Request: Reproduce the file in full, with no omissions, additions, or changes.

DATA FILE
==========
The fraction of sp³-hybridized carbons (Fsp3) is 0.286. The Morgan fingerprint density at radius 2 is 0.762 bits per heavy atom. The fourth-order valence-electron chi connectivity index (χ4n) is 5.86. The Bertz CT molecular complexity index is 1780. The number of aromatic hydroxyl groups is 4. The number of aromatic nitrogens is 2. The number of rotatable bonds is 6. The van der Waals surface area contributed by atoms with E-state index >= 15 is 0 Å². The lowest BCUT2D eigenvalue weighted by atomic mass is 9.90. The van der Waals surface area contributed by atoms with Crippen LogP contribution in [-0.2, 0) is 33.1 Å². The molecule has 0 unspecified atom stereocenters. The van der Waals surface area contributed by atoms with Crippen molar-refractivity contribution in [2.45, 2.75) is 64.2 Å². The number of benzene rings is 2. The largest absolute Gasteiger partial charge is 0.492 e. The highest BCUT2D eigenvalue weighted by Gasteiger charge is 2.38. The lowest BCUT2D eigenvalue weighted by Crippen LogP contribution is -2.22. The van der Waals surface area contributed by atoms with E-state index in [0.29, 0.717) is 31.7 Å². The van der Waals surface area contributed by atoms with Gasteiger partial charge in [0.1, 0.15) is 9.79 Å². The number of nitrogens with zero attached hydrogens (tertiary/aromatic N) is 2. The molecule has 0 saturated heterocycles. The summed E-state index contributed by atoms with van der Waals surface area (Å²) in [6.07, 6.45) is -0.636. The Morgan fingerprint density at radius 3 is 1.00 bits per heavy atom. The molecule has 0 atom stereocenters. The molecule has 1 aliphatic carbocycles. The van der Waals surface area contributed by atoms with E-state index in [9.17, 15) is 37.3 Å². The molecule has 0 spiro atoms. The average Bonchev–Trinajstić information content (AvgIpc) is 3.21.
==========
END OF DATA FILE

The fraction of sp³-hybridized carbons (Fsp3) is 0.286. The Morgan fingerprint density at radius 2 is 0.762 bits per heavy atom. The fourth-order valence-electron chi connectivity index (χ4n) is 5.86. The Bertz CT molecular complexity index is 1780. The number of aromatic hydroxyl groups is 4. The number of aromatic nitrogens is 2. The number of rotatable bonds is 6. The van der Waals surface area contributed by atoms with E-state index >= 15 is 0 Å². The lowest BCUT2D eigenvalue weighted by atomic mass is 9.90. The van der Waals surface area contributed by atoms with Crippen LogP contribution in [-0.2, 0) is 33.1 Å². The molecule has 0 unspecified atom stereocenters. The van der Waals surface area contributed by atoms with Crippen molar-refractivity contribution in [2.45, 2.75) is 64.2 Å². The number of benzene rings is 2. The largest absolute Gasteiger partial charge is 0.492 e. The highest BCUT2D eigenvalue weighted by Gasteiger charge is 2.38. The lowest BCUT2D eigenvalue weighted by Crippen LogP contribution is -2.22. The van der Waals surface area contributed by atoms with E-state index in [0.29, 0.717) is 31.7 Å². The van der Waals surface area contributed by atoms with Gasteiger partial charge in [0.1, 0.15) is 9.79 Å². The number of nitrogens with zero attached hydrogens (tertiary/aromatic N) is 2. The molecule has 0 saturated heterocycles. The summed E-state index contributed by atoms with van der Waals surface area (Å²) in [6.07, 6.45) is -0.636. The Morgan fingerprint density at radius 3 is 1.00 bits per heavy atom. The molecule has 0 atom stereocenters. The molecule has 1 aliphatic carbocycles. The van der Waals surface area contributed by atoms with E-state index in [9.17, 15) is 37.3 Å². The molecule has 0 spiro atoms. The average Bonchev–Trinajstić information content (AvgIpc) is 3.21.